5-Hour Energy Shot Linked to 13 Deaths

It’s the second time in recent weeks that an energy-boosting product has been tied to deaths.

The FDA reports that 5-hour Energy shots have been linked to 13 deaths. Photograph courtesy of Flickr user impulsivebuy.

These energy-boosting products just can’t catch a break. Just weeks after the US Food and Drug Administration launched an investigation into a popular energy drink, it has reported 13 deaths linked to the caffeine shot 5-Hour Energy.

As first reported by the New York Times, the FDA says it has received reports of 13 deaths related to 5-Hour Energy over the past four years. The reports are similar to those associated with Monster Energy, a popular energy drink that’s been linked to five deaths over the past three years.

If you’re unfamiliar with 5-Hour Energy, it is a highly caffeinated drink that comes in 1.93-fluid-ounce bottles. Advertisements claim the effects are felt within minutes but last for hours. It’s also touted containing no sugar and just four calories, as well as a high amount of B vitamins. The company does not list the exact amount of caffeine the drink contains on its website, but does state that one bottle contains “about as much caffeine as a cup of premium coffee.”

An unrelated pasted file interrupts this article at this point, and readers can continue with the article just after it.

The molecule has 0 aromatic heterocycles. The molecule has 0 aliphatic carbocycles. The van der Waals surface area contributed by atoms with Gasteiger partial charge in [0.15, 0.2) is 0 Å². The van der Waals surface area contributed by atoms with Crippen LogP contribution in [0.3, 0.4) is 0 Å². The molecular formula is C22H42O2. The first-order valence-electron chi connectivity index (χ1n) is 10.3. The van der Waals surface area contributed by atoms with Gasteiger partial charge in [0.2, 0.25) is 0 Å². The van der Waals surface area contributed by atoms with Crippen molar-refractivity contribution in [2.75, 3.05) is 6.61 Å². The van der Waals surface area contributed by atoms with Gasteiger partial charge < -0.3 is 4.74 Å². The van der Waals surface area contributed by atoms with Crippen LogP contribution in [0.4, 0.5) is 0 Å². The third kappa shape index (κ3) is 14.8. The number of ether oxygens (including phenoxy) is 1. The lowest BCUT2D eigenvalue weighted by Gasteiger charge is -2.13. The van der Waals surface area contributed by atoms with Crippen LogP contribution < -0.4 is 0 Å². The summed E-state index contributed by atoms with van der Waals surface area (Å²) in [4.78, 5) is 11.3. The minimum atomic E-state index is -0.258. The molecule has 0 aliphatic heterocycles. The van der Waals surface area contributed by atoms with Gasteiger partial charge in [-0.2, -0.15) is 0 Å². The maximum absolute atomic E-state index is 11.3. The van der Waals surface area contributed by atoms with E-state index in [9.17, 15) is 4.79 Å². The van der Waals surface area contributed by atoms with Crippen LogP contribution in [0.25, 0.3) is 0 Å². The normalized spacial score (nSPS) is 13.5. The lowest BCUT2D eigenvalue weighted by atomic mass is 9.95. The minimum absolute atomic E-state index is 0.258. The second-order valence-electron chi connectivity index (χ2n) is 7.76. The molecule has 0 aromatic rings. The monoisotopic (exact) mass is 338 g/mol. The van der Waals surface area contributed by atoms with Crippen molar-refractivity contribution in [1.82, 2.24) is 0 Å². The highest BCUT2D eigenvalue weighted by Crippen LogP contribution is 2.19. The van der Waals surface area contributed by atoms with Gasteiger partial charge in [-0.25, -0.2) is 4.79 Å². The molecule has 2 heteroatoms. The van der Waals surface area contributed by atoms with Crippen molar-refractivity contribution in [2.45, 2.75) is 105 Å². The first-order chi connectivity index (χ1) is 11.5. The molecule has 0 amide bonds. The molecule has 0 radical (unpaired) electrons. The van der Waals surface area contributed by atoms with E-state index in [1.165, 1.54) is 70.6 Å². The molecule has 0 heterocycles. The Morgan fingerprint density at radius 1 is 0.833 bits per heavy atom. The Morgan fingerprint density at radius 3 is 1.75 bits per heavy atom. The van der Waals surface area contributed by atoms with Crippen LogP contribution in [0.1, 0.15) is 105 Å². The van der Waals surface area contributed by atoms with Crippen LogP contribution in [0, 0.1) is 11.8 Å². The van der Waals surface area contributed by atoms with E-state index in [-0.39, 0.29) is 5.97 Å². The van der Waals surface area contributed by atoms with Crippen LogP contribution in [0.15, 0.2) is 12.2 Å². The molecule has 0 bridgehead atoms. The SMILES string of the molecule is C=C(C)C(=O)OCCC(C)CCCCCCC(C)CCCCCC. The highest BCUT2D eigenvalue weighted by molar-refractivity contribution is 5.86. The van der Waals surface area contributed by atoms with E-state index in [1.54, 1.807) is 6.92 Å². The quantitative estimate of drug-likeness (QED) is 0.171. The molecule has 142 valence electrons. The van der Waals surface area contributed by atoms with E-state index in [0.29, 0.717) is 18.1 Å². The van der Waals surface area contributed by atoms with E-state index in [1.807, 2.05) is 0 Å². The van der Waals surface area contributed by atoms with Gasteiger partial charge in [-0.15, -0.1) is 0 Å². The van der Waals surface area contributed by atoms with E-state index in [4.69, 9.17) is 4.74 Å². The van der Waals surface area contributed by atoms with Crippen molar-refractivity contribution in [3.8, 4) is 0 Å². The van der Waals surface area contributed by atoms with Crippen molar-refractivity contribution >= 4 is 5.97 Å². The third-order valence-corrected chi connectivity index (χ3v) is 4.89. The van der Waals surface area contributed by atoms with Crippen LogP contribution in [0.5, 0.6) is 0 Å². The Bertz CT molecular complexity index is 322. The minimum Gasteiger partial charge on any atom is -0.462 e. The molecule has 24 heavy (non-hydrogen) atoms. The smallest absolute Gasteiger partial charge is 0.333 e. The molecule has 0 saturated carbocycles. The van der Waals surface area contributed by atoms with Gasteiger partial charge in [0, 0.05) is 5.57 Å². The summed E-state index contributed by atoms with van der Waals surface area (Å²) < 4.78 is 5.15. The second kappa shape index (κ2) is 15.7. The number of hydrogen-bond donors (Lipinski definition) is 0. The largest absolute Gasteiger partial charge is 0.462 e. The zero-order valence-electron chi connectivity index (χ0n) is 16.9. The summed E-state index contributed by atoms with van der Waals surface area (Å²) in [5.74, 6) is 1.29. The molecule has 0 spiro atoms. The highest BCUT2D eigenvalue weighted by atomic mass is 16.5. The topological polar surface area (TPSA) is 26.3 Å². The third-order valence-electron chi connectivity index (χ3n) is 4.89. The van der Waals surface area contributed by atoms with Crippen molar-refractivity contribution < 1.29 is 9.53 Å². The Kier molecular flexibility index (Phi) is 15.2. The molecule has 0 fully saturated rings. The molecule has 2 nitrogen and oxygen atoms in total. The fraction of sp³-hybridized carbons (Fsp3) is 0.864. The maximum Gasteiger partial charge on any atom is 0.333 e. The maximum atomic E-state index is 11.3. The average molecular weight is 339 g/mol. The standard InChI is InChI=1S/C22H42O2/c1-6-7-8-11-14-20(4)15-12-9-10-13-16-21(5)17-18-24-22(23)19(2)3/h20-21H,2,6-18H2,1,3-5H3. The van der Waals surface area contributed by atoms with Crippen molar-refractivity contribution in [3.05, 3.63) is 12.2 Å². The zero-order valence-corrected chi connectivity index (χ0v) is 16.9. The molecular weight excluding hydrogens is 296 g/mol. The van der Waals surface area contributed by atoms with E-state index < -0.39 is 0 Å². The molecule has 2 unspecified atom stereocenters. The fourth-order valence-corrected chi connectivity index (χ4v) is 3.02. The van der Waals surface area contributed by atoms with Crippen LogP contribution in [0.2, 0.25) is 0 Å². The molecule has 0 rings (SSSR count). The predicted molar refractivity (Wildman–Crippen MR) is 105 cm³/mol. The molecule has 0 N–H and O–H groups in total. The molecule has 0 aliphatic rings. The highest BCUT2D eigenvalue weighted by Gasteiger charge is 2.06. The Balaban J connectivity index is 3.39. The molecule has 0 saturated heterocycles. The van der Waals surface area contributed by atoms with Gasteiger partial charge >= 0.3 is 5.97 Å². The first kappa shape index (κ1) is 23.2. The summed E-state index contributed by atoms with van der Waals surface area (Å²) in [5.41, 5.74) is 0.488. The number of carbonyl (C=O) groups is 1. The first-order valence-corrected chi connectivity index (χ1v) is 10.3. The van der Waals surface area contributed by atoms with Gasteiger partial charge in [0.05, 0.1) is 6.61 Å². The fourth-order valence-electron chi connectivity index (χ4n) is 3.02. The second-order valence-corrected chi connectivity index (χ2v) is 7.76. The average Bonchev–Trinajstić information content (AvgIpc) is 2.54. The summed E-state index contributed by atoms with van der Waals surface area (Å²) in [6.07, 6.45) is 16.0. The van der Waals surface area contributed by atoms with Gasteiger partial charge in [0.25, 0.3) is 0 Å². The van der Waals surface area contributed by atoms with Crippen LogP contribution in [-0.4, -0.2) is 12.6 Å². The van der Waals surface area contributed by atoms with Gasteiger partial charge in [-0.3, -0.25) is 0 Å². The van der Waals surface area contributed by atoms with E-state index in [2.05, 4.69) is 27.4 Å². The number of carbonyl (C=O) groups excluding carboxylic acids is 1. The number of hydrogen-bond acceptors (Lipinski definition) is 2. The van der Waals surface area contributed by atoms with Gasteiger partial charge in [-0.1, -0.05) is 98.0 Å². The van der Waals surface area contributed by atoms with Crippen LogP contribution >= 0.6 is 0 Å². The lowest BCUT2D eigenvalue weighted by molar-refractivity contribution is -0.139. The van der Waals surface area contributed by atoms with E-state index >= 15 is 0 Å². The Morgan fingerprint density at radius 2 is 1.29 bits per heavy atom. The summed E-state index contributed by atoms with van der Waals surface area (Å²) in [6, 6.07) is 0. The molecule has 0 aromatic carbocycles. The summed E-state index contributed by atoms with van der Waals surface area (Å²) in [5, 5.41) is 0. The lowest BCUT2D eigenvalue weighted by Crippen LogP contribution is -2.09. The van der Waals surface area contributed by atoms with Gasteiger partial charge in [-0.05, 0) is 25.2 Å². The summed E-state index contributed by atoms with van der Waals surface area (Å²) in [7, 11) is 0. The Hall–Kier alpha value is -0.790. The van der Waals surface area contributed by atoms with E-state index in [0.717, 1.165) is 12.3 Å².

One eight-ounce cup of coffee contains between 95 and 200 milligrams of caffeine, depending on how it’s brewed. Generally, 300 milligrams of caffeine per day for a normal, healthy adult is considered safe.

In a statement released by Living Essentials, the distributor of 5-Hour Energy, spokeswoman Elaine Lutz said the company is “unaware of any deaths proven to have been caused by the consumption of 5-Hour Energy.” She also states that 5-Hour Energy is “not an energy drink, nor marketed as a beverage.” The FDA defines the energy shot as a dietary supplement.

The health risks of energy drinks have been reported by various health experts and organizations, including the US Department of Health & Human Services, which recently noted a large increase in trips to the emergency room associated with energy drinks between 2005 and 2009.